1923-1931 He was sent to the Norwood Parish where he was also Superior for a time.
1931-1934 He returned to St Mary’s in North Sydney. While there he turned a former factory into Manresa Hall
1964-1940 He returned to the Hawthorn Parish. Hawthorn parishioners spoke of his kindness and fine social gifts.
1940-1948 He was sent to Canisius College Pymble as Spiritual Father and examiner of candidates. Whilst here he also gave a monthly day of recollection to Cardinal Gilroy
1948 His final mission was to Loyola Watsonia, for care and prayer.

His early ill health accounts for the sporadic nature of his studies in Philosophy and Theology. In Australia no one would have thought that he had suffered from ill health. He was a most zealous man, a whirlwind of activity, throwing himself heart and soul into any work that he was given to do, and doing it very well.

He was a kind and charitable man always willing to give a helping hand to others. As a Superior he probably did not allow the men enough scope and was inclined to very fixed views, and he struggled when dealing with others who had equally fixed but opposing views. he did great work especially at North Sydney and Norwood. He had a fine old gentlemanly manner,

◆ Irish Province News
Irish Province News 1st Year No 2 1926
Residence. SS. CORDIS, SYDNEY :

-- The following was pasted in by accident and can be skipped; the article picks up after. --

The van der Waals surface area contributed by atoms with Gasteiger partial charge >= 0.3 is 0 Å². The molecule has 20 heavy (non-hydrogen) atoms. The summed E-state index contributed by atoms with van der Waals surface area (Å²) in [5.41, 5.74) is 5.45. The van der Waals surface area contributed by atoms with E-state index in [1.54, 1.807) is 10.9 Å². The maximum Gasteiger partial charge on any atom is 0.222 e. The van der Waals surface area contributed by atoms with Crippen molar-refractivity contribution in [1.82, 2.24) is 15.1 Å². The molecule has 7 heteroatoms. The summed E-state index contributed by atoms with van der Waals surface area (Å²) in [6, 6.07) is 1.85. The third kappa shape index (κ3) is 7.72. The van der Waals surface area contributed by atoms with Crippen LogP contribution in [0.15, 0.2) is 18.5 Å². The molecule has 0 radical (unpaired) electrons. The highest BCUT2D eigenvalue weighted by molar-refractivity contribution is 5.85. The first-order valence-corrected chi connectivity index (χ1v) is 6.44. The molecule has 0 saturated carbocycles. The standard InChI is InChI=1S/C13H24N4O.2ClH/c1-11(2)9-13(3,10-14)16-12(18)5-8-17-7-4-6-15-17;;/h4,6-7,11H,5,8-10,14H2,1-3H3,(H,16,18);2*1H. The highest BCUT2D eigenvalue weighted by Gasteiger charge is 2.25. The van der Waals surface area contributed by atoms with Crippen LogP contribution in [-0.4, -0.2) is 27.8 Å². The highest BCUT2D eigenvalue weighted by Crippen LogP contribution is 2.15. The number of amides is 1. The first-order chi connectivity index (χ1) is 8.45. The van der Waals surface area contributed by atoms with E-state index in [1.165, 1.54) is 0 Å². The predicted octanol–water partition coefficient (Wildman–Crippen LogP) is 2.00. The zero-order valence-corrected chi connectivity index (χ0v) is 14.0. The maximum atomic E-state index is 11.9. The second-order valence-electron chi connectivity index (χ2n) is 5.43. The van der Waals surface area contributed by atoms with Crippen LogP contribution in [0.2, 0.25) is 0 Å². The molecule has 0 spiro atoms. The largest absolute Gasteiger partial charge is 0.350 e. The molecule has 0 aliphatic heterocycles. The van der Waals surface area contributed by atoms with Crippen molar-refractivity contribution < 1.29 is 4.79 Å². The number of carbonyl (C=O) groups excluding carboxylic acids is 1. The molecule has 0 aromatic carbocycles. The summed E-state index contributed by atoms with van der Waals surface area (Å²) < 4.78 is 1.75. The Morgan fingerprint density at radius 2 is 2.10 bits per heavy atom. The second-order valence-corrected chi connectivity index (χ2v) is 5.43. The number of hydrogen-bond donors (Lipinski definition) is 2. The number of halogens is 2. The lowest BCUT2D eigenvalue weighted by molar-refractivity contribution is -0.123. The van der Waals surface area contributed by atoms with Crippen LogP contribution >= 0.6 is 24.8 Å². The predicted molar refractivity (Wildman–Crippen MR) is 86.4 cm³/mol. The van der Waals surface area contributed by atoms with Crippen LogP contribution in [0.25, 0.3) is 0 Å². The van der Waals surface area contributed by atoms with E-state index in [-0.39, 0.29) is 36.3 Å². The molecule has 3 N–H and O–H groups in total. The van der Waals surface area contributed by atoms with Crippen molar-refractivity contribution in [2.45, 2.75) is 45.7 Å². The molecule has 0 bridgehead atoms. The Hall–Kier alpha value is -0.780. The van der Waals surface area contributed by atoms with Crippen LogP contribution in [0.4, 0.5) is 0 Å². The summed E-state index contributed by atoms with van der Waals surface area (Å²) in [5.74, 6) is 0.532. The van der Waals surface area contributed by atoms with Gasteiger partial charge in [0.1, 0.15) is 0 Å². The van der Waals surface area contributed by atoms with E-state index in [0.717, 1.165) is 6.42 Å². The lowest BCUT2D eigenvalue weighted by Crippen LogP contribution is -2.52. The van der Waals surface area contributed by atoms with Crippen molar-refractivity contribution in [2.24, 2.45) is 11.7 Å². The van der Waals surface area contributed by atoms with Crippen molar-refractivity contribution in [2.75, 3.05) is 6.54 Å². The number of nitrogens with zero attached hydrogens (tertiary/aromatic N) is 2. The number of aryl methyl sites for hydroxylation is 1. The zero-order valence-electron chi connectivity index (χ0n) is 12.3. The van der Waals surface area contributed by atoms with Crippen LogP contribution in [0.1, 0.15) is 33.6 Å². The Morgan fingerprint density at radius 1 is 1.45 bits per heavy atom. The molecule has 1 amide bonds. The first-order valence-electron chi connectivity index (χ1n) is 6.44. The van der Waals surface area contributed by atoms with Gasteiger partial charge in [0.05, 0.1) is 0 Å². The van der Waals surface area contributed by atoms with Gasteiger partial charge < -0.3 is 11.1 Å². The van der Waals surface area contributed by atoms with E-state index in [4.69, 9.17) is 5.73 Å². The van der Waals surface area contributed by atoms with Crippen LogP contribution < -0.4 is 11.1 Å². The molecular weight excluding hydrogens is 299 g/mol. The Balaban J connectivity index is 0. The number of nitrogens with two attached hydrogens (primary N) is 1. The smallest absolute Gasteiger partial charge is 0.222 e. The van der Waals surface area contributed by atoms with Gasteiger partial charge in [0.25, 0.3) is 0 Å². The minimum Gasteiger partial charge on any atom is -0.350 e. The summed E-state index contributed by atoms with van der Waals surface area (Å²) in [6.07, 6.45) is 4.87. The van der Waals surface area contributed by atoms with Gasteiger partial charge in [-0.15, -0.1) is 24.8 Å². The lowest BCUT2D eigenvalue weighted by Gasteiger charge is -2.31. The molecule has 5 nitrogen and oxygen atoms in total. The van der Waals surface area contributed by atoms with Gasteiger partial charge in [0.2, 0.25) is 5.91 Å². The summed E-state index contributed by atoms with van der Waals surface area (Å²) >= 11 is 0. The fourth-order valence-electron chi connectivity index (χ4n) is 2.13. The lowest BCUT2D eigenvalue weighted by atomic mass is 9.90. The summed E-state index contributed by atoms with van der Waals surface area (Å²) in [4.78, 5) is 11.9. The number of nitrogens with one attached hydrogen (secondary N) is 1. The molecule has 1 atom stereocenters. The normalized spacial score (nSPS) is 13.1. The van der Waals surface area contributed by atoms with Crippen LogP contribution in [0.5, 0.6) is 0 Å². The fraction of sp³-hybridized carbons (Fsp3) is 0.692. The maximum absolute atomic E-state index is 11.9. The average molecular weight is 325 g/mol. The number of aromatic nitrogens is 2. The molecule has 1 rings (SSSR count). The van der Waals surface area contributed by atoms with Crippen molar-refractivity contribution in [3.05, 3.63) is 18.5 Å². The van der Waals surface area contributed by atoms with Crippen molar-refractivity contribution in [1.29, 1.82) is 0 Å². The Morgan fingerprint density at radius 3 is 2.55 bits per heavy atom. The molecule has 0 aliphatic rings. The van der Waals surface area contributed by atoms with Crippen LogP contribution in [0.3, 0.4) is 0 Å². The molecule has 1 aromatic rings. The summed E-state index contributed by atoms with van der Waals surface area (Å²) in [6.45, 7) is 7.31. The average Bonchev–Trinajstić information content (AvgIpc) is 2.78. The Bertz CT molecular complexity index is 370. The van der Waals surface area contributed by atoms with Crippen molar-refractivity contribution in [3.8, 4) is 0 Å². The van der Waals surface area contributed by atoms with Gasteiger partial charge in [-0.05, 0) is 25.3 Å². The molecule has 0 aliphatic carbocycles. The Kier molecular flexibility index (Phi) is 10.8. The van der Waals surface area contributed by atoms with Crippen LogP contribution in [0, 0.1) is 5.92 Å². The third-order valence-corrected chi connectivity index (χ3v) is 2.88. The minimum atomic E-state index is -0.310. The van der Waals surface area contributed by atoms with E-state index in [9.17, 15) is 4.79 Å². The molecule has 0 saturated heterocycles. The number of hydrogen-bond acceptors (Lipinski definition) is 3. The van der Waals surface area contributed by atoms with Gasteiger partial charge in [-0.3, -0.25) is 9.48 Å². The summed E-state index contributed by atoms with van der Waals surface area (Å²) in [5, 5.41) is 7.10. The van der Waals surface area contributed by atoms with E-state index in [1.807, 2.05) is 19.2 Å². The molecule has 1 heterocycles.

In 1878 Archbishop Vaughan handed over the Parish of North Shore to the Society. The church was exceedingly small, had very little church furniture and the Fathers were obliged to hire a Presbytery at 16s. a week. The Residence S.S. Cordis completed by Fr D Connell in 1923. The parish now numbers some 3,000 souls. It has two splendid primary schools, with an attendance of about 740 children. These schools. the Brothers' residence and the hall capable of holding 1,000 people, owe their existence to the energy of Fr Corish. In 1924 there were 45,000 Confessions heard, and about 50,000 Communions given. Attached to the church are two Sodalities, a Catholic club, a debating club, an athletic club a tennis club, and a branch of the Society of St. Vincent de Paul.

Corr, Gerald, 1875-1941, Jesuit priest and chaplain

  • IE IJA J/1110
  • Person
  • 02 December 1875-26 July 1941

Born: 02 December 1875, County Cork
Entered: 13 August 1892, St Stanisalus College, Tullabeg, County Offaly
Ordained: 28 July 1907
Professed: 02 February 1909
Died: 26 July 1941, St Aloysius, Sevenhill, Adelaide, Australia - Australiae Province (ASL)

Transcribed HIB to ASL : 05 April 1931

Early education at Clongowes Wood College SJ

by 1897 at St Aloysius Jersey Channel Islands (FRA) studying
by 1899 at Enghien Belgium (CAMP) studying
Came to Australia for Regency 1899
by 1908 at Drongen Belgium (BELG) making Tertianship
by 1918 Military Chaplain : APO to BEF France

◆ David Strong SJ “The Australian Dictionary of Jesuit Biography 1848-2015”, 2nd Edition, Halstead Press, Ultimo NSW, Australia, 2017 - ISBN : 9781925043280 :
1894-1896 After First Vows he did a Juniorate at at St Stanislaus College Tullabeg and Milltown Park Dublin
1896-1899 He was sent for Philosophy to St Aloysius College, Jersey and Enghien, France
1899-1900 and 1904 He was sent for Regency to Australia and firstly to Xavier College, Kew - and he returned here to finish seven years of Regency
1900-1901 He continued his Regency at St Aloysius College Sydney
1902-1903 He then did two further years regency at St Patrick’s College, Melbourne
1904-1907 He returned to Ireland and Milltown Park for Theology
1907-1908 He made Tertianship at Drongen